Likewise, the amount allocated to the Ministry of Humanitarian Affairs and Poverty Alleviation, which is a paltry sum of N131 billion, was reduced from N201 billion and also that of the Ministry of Police Affairs at N869 billion from a proposed figure of N938 billion, definitely these funds are a ‘drip in the ocean’ and inadequate for the challenges they face.

Also look at the budgets for health at  N1.33 trillion, education at N2.18 trillion, and agriculture at N12 billion, which are essential for the citizens’ well-being and development, that are only 5%, 7.9%, and 0.04% respectively of the total budget. Their percentages fall  far below the international standards and commitments that Nigeria has signed up to, such as the 2001 Abuja Declaration that requires 15 per cent of the budget to be allocated to health, and the 2003 Maputo Declaration that requires 10 per cent of the budget to be allocated to agriculture,

This is a skewed and unfair distribution of resources. The parliament should protect and serve the people’s interests, not enrich itself at their expense.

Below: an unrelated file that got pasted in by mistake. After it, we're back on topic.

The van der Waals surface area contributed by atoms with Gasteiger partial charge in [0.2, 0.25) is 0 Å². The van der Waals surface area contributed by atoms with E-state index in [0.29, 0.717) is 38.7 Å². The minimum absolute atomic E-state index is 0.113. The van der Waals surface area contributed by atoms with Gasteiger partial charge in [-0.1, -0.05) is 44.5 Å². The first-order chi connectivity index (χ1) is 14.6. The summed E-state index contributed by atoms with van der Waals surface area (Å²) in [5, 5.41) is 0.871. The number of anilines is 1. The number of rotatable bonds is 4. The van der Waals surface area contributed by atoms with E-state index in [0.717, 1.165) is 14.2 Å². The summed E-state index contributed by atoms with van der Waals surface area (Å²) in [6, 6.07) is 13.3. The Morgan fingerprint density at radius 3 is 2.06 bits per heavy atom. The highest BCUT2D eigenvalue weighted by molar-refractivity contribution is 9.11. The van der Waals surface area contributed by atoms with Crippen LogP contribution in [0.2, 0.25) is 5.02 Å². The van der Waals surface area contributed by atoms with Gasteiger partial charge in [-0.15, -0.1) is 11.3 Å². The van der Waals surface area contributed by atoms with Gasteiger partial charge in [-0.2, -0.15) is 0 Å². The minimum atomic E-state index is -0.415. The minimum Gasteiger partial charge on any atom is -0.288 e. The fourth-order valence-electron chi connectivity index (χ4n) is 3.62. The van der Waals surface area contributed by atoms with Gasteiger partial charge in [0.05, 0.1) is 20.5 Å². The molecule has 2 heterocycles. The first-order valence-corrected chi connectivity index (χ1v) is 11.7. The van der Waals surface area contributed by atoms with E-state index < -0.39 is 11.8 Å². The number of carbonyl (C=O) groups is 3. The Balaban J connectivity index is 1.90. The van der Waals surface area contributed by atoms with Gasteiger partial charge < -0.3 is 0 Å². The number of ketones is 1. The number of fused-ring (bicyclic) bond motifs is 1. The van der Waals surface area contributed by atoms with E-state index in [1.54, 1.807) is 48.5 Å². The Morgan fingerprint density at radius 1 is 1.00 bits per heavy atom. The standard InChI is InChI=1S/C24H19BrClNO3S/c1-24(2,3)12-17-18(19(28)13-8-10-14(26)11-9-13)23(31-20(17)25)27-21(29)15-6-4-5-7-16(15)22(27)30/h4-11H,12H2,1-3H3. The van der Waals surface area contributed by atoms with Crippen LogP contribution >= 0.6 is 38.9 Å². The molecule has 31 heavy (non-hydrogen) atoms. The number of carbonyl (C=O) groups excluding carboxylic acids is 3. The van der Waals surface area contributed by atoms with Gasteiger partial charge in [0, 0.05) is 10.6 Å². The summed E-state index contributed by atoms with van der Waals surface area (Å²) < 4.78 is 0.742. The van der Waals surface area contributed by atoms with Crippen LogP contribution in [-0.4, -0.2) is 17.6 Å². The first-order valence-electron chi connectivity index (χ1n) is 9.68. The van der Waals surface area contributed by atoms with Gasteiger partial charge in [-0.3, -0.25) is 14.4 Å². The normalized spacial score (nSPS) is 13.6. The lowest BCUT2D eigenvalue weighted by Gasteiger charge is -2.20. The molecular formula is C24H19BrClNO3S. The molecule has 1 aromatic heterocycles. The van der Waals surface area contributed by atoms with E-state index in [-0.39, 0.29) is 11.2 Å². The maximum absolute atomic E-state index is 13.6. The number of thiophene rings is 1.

Similarly, scrutiny must be applied to the budget earmarked for the Presidency. The allocation reflects a lack of commitment to steering the nation through the storm of socio-economic challenges but a manifestation of a ‘Presidency cocooned in luxury’ while the masses face the harsh realities of everyday life.

As the ink dries on the signed 2024 budget of N28 trillion, it has dawned on Nigerians that the country is teetering on the edge of a fiscal abyss as certain sectors are left gasping for resources, in stark contrast to the apparent opulence enjoyed by those ‘straddling the corridors of power’.

This monumental financial blueprint, while ostensibly meant to steer the nation towards prosperity, raises concerns regarding its implications, and the harsh predicaments it imposes on the lives of everyday Nigerians.